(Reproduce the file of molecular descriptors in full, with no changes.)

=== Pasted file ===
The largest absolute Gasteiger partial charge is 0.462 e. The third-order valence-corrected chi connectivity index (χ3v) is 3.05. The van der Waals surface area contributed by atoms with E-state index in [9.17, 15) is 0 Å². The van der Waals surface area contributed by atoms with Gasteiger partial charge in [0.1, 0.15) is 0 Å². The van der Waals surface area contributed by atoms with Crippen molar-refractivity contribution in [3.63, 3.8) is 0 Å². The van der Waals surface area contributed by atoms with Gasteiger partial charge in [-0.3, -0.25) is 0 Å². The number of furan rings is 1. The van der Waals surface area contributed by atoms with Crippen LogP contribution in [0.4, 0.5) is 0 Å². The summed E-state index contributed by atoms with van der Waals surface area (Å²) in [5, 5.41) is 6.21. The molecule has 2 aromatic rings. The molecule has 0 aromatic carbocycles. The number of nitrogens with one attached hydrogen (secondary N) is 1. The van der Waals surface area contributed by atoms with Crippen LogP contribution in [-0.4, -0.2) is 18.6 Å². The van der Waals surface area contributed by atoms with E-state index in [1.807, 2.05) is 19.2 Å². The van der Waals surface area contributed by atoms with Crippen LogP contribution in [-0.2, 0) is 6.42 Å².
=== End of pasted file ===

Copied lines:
The largest absolute Gasteiger partial charge is 0.462 e. The third-order valence-corrected chi connectivity index (χ3v) is 3.05. The van der Waals surface area contributed by atoms with E-state index in [9.17, 15) is 0 Å². The van der Waals surface area contributed by atoms with Gasteiger partial charge in [0.1, 0.15) is 0 Å². The van der Waals surface area contributed by atoms with Crippen molar-refractivity contribution in [3.63, 3.8) is 0 Å². The van der Waals surface area contributed by atoms with Gasteiger partial charge in [-0.3, -0.25) is 0 Å². The number of furan rings is 1. The van der Waals surface area contributed by atoms with Crippen LogP contribution in [0.4, 0.5) is 0 Å². The summed E-state index contributed by atoms with van der Waals surface area (Å²) in [5, 5.41) is 6.21. The molecule has 2 aromatic rings. The molecule has 0 aromatic carbocycles. The number of nitrogens with one attached hydrogen (secondary N) is 1. The van der Waals surface area contributed by atoms with Crippen LogP contribution in [-0.4, -0.2) is 18.6 Å². The van der Waals surface area contributed by atoms with E-state index in [1.807, 2.05) is 19.2 Å². The van der Waals surface area contributed by atoms with Crippen LogP contribution in [-0.2, 0) is 6.42 Å².